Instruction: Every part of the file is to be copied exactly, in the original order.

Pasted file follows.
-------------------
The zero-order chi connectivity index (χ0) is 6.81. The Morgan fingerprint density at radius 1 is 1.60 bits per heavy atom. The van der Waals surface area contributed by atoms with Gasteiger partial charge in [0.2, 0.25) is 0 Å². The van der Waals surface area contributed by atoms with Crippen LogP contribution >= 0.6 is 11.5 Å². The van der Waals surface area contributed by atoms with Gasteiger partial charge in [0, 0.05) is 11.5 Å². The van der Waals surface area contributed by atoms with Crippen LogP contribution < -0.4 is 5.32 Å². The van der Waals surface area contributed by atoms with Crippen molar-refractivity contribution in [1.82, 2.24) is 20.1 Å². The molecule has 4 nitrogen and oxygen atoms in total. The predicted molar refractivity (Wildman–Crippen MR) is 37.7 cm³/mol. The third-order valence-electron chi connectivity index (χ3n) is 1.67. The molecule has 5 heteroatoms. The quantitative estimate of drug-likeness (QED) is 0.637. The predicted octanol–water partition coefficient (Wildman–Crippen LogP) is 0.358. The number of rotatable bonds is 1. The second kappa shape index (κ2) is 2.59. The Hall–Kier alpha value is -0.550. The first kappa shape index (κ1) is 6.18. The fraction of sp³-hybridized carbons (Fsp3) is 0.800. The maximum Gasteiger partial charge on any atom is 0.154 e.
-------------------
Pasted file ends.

The zero-order chi connectivity index (χ0) is 6.81. The Morgan fingerprint density at radius 1 is 1.60 bits per heavy atom. The van der Waals surface area contributed by atoms with Gasteiger partial charge in [0.2, 0.25) is 0 Å². The van der Waals surface area contributed by atoms with Crippen LogP contribution >= 0.6 is 11.5 Å². The van der Waals surface area contributed by atoms with Gasteiger partial charge in [0, 0.05) is 11.5 Å². The van der Waals surface area contributed by atoms with Crippen LogP contribution < -0.4 is 5.32 Å². The van der Waals surface area contributed by atoms with Crippen molar-refractivity contribution in [1.82, 2.24) is 20.1 Å². The molecule has 4 nitrogen and oxygen atoms in total. The predicted molar refractivity (Wildman–Crippen MR) is 37.7 cm³/mol. The third-order valence-electron chi connectivity index (χ3n) is 1.67. The molecule has 5 heteroatoms. The quantitative estimate of drug-likeness (QED) is 0.637. The predicted octanol–water partition coefficient (Wildman–Crippen LogP) is 0.358. The number of rotatable bonds is 1. The second kappa shape index (κ2) is 2.59. The Hall–Kier alpha value is -0.550. The first kappa shape index (κ1) is 6.18. The fraction of sp³-hybridized carbons (Fsp3) is 0.800. The maximum Gasteiger partial charge on any atom is 0.154 e.